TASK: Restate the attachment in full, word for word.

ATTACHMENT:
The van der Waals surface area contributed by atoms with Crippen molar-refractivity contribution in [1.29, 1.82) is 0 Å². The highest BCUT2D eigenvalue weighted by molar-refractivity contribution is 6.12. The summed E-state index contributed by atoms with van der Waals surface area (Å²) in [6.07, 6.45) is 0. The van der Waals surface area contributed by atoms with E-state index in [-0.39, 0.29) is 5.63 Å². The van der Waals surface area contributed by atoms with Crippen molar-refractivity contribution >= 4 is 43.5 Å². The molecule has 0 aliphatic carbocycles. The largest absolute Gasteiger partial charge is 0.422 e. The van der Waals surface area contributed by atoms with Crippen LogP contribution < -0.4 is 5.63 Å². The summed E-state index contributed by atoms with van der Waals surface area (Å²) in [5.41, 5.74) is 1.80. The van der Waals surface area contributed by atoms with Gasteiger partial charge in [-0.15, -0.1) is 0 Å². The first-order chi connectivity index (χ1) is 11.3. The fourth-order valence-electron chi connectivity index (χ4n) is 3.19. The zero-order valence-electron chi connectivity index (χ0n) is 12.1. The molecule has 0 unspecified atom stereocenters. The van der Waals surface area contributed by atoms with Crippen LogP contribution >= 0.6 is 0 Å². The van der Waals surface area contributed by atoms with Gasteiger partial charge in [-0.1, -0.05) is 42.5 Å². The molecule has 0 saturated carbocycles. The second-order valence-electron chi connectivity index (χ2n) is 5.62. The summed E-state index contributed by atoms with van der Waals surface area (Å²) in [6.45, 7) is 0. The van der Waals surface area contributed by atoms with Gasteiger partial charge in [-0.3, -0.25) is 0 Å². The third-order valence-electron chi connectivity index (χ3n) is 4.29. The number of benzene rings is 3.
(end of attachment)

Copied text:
The van der Waals surface area contributed by atoms with Crippen molar-refractivity contribution in [1.29, 1.82) is 0 Å². The highest BCUT2D eigenvalue weighted by molar-refractivity contribution is 6.12. The summed E-state index contributed by atoms with van der Waals surface area (Å²) in [6.07, 6.45) is 0. The van der Waals surface area contributed by atoms with E-state index in [-0.39, 0.29) is 5.63 Å². The van der Waals surface area contributed by atoms with Crippen molar-refractivity contribution >= 4 is 43.5 Å². The molecule has 0 aliphatic carbocycles. The largest absolute Gasteiger partial charge is 0.422 e. The van der Waals surface area contributed by atoms with Crippen LogP contribution < -0.4 is 5.63 Å². The summed E-state index contributed by atoms with van der Waals surface area (Å²) in [5.41, 5.74) is 1.80. The van der Waals surface area contributed by atoms with Gasteiger partial charge in [-0.15, -0.1) is 0 Å². The first-order chi connectivity index (χ1) is 11.3. The fourth-order valence-electron chi connectivity index (χ4n) is 3.19. The zero-order valence-electron chi connectivity index (χ0n) is 12.1. The molecule has 0 unspecified atom stereocenters. The van der Waals surface area contributed by atoms with Crippen LogP contribution >= 0.6 is 0 Å². The van der Waals surface area contributed by atoms with Gasteiger partial charge in [-0.1, -0.05) is 42.5 Å². The molecule has 0 saturated carbocycles. The second-order valence-electron chi connectivity index (χ2n) is 5.62. The summed E-state index contributed by atoms with van der Waals surface area (Å²) in [6.45, 7) is 0. The van der Waals surface area contributed by atoms with Gasteiger partial charge in [-0.3, -0.25) is 0 Å². The third-order valence-electron chi connectivity index (χ3n) is 4.29. The number of benzene rings is 3.